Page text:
Posters! Sessions! Meetings! The upcoming AAS meeting in Kissimmee, Florida is shaping up to be the busiest ever! Here are the formal meeting activities the ASCL is participating in.
Special Session: Tools and Tips for Better Software (aka Pain Reduction for Code Authors)
Tuesday, January 05, 2:00 PM – 3:30 PM; Sanibel
Organizers: Astrophysics Source Code Library (ASCL)/Moore-Sloan Data Science Environment at NYU
Research in astronomy is increasingly dependent on software methods and astronomers are increasingly called upon to write, collaborate on, release, and archive research quality software, but how can these be more easily accomplished? Building on comments and questions from previous AAS special sessions, this session, organized by the Astrophysics Source Code Library (ASCL) and the Moore-Sloan Data Science Environment at NYU, explores methods for improving software by using available tools and best practices to ease the burden and increase the reward of doing so. With version control software such as git and svn and companion online sites such as GitHub and Bitbucket, documentation generators such as Doxygen and Sphinx, and Travis CI, Intern, and Jenkins available to aid in testing software, it is now far easier to write, document and test code. Presentations cover best practices, tools, and tips for managing the life cycle of software, testing software and creating documentation, managing releases, and easing software production and sharing. After the presentations, the floor will be open for discussion and questions.
The topics and panelists are:
Source code management with version control software, Kenza S. Arraki
Software testing, Adrian M. Price-Whelan
The importance of documenting code, and how you might make yourself do it, Erik J. Tollerud
Best practices for code release, G. Bruce Berriman
Community building and its impact on sustainable scientific software, Matthew Turk
What to do with a dead research code, Robert J. Nemiroff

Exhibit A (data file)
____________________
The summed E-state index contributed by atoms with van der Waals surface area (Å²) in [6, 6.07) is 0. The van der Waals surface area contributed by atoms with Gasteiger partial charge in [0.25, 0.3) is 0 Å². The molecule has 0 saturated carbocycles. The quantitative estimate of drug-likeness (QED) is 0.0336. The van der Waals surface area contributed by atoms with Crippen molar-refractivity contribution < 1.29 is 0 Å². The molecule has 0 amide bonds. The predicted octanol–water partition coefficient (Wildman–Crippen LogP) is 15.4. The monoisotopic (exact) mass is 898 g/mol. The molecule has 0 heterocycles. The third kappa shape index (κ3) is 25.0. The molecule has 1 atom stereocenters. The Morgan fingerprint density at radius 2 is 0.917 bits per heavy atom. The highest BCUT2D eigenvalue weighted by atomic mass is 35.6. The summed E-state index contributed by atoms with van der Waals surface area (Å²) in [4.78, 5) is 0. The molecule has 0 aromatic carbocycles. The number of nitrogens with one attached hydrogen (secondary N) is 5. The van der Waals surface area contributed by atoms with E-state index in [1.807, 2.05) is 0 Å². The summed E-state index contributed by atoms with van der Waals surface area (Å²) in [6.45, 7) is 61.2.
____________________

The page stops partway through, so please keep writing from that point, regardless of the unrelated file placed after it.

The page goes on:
Poster 247.07: Astronomy education and the Astrophysics Source Code Library
Wednesday, January 06, Exhibit Hall A
The Astrophysics Source Code Library (ASCL) is an online registry of source codes used in refereed astrophysics research. It currently lists nearly 1,200 codes and covers all aspects of computational astrophysics. How can this resource be of use to educators and to the graduate students they mentor? The ASCL serves as a discovery tool for codes that can be used for one’s own research. Graduate students can also investigate existing codes to see how common astronomical problems are approached numerically in practice, and use these codes as benchmarks for their own solutions to these problems. Further, they can deepen their knowledge of software practices and techniques through examination of others’ codes.
Poster 348.01: Making your code citable with the Astrophysics Source Code Library
Thursday, January 07, Exhibit Hall A
The Astrophysics Source Code Library (ASCL, ascl.net) is a free online registry of codes used in astronomy research. With nearly 1,200 codes, it is the largest indexed resource for astronomy codes in existence. Established in 1999, it offers software authors a path to citation of their research codes even without publication of a paper describing the software, and offers scientists a way to find codes used in refereed publications, thus improving the transparency of the research. Citations using ASCL IDs are accepted by major astronomy journals and if formatted properly are tracked by ADS and other indexing services. The number of citations to ASCL entries increased sharply from 110 citations in January 2014 to 456 citations in September 2015. The percentage of code entries in ASCL that were cited at least once rose from 7.5% in January 2014 to 17.4% in September 2015. The ASCL’s mid-2014 infrastructure upgrade added an easy entry submission form, more flexible browsing, search capabilities, and an RSS feeder for updates. A Changes/Additions form added this past fall lets authors submit links for papers that use their codes for addition to the ASCL entry even if those papers don’t formally cite the codes, thus increasing the transparency of that research and capturing the value of their software to the community.